Why is there no neuroscience blogosphere? (Updated)

aka Why does the neuroscience blogosphere suck?

Obviously, there are tons of great neuroscience blogs out there – I’m not even going to try to list them because they are numerous and I don’t want to accidentally leave one out. But there does not seem to be a blogosphere. To get all middle school on you, Wikipedia defines the blogosphere as the collection of all blogs and their interconnections, implying that they exist as a connected community.

When I look around at the Economics blogosphere, I see a lot of give-and-take between blogs. One blog will post an idea, another blog will comment on it, and the collective community has a discussion. I see this discussion, to a greater or lesser extent, in the other communities I follow: math, physics, and ecology. Yet missing in all this is neuroscience, and perhaps biology in general. Why is this?

The online academic biology community seems primarily interested in discussing the disastrous state of the profession. This set of problems – the lack of funding, the overabundance of PhDs, etc – has a clearly connected blogosphere. There’s lots of discussion.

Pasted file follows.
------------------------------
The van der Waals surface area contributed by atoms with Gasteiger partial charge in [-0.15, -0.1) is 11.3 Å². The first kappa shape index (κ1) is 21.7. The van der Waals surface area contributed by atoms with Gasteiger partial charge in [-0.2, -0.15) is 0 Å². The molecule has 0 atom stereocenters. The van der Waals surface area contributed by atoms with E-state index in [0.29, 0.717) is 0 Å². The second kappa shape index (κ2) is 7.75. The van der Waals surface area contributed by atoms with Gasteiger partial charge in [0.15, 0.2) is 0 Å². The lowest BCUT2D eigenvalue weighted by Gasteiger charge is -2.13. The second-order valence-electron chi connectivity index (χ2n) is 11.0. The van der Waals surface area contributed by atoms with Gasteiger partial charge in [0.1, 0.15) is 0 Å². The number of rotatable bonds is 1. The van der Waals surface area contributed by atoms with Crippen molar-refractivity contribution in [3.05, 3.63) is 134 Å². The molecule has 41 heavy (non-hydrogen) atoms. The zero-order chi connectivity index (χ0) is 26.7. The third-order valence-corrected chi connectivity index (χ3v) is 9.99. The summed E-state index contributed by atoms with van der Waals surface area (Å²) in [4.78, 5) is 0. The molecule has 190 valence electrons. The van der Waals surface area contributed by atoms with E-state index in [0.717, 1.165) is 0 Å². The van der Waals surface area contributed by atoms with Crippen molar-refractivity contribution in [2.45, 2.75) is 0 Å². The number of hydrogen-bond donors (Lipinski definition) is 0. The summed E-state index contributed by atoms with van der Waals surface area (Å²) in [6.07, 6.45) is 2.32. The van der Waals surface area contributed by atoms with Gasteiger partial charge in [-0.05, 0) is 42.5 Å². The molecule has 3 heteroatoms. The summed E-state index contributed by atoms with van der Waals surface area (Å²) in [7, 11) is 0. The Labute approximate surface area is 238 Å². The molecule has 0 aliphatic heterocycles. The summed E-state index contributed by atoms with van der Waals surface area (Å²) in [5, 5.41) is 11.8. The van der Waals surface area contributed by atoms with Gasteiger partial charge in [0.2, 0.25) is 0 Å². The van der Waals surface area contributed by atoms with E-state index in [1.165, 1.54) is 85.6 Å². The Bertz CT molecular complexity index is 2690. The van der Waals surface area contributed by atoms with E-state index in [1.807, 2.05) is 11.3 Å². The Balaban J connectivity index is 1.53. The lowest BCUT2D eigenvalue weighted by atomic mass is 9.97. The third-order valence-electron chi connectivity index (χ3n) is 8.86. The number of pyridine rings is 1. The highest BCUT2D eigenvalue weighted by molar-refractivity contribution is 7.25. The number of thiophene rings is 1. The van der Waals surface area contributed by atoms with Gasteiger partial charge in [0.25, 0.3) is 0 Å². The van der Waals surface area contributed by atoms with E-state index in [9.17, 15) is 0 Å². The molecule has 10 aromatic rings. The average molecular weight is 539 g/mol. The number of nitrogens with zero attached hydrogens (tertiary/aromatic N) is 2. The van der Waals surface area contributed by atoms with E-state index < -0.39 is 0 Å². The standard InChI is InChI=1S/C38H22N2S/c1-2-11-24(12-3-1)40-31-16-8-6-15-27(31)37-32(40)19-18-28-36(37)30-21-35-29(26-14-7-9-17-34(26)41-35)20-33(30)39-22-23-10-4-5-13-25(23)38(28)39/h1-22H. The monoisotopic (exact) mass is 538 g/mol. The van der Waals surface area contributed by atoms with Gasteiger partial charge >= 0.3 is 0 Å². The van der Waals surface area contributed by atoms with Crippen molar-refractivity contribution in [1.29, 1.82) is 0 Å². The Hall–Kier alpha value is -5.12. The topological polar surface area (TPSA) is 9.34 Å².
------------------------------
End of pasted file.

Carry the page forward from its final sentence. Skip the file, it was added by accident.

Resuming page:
Are biologists just less interested in discussing broad ideas? I wouldn’t think so, but I don’t see any equivalent to, say, Dynamic Ecology, where discussions on neuroscience ideas big and small can kick off. I think the closest we get is the Neuroskeptic/critic axis.

Am I missing something? Is there a place that big ideas in neuroscience get debated on blogs? Is there a scientific give and take that I’m missing? Is neuroscience too diverse, or too data oriented?

Update: Okay, I’ve been thinking about this and there have been some really great comments. I think I’m won over by one on G+ and Artem’s below. I think there are x key factors: